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Public Debt Launches Treasury Hunt, New Web site Helps Public Find Money And Bonds

NOTE:This historical 2001 press release does not refer to current statistics, numbers and names. However, the links have been updated to the current web pages, and the Treasury Hunt links will connect correctly to the current search engine where customers can search for matured and unredeemed savings bonds.


February 5, 2001

The Bureau of the Public Debt, today, launched Treasury Hunt, a new Web site to help people put their money back to work. Treasury Hunt makes it easy for people to find out if they may have a matured savings bond, a bond that the postal service couldn't deliver or an interest payment that was returned to Public Debt. Customer privacy is protected by encrypted communications and a follow-up process to assure payment or holdings information is disclosed only to the bond owner.

“Treasury Hunt is one more step in our effort to encourage owners of savings bonds that have stopped earning interest to redeem them and put their money back to work,” said Van Zeck, Commissioner of the Public Debt. “The new Web site will also help us in our efforts to get bonds and savings bond interest payments reunited with their rightful owners.”

Treasury Hunt is easy to use. Once investors go to and click on the Treasury Hunt link, they are prompted for identifying information such as name, city and state and in some cases Social Security Number. If there is a possible match, the customer is given instructions for following up. The site is available 24 hours a day, seven days a week.

The Treasury Hunt database currently contains information about 160,000 undeliverable bonds, undeliverable interest payments, and matured Series E, H, and HH savings bonds. Treasury Hunt will be updated regularly as new information becomes available.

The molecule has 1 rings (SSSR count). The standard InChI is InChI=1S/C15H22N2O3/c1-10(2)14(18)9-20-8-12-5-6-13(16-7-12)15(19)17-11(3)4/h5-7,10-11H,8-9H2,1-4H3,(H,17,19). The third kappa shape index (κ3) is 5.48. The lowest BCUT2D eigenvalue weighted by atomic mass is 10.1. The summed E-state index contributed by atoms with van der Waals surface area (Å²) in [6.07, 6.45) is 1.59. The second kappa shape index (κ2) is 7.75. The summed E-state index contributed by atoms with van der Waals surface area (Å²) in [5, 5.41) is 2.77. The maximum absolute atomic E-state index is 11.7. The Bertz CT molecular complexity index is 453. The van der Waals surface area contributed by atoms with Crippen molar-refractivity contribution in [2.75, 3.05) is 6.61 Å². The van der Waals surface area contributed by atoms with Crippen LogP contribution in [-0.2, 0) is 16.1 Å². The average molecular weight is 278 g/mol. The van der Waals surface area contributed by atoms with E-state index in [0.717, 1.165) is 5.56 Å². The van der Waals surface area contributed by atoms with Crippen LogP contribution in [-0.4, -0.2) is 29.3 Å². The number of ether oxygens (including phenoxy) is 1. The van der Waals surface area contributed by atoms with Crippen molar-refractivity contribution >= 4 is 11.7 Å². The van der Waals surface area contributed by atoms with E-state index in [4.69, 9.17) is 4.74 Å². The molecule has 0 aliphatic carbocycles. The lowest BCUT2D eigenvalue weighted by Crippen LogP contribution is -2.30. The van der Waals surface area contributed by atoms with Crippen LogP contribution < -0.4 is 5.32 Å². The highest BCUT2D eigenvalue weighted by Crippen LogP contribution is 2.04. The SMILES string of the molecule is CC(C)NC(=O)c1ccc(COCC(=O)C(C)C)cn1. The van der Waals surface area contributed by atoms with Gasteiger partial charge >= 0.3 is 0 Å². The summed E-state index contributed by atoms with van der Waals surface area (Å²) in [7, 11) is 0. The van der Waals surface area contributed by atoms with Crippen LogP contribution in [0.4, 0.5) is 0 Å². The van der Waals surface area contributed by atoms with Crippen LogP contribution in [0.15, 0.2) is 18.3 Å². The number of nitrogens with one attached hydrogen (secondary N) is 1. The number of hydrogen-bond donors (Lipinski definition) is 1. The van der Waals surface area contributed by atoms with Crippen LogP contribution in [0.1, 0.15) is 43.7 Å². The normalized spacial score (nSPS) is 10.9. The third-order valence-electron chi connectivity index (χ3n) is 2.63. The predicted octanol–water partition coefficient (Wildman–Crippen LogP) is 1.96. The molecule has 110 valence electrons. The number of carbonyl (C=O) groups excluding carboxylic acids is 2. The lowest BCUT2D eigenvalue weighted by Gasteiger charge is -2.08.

One goal of Treasury Hunt is helping Public Debt find the owners of some 35,000 undeliverable bonds it now has. Savings bonds become undeliverable and are sent to Public Debt only after financial institution issuing agents or the Federal Reserve made several attempts at delivering the bonds to investors. Bonds returned as undeliverable are a tiny fraction of the 45 million bonds sold each year.

Holders of Series H or HH savings bonds, which pay interest currently, can also check the site to see if an interest payment was returned to Public Debt as undeliverable. The most common cause for a payment to be returned is when a customer changes bank accounts or address and doesn't give Public Debt new delivery instructions.

Treasury Hunt also helps in Public Debt's outreach effort to encourage the holders of some 20 million matured savings bonds worth $8 billion to redeem their bonds. Although nearly all of the owners of matured bonds that Public Debt has contacted know where their bonds are, two out of three didn't realize that their bond had stopped earning interest.

Series E bonds sold from May of 1941 through November of 1965 earn interest for 40 years. Bonds sold from December of 1965 on earn interest for 30 years. So, bonds issued in February of 1961 and earlier have stopped earning interest as have bonds issued between December of 1965 and February of 1971.

Public Debt has a number of employees assigned to a special locator group that finds owners of undeliverable payments and bonds. Each year they locate and deliver several millions of dollars in returned interest payments and thousands of previously undeliverable bonds to their owners. Treasury Hunt adds to the effectiveness of this effort by making it easy for the public to check and see if they've got a bond or payment waiting for them.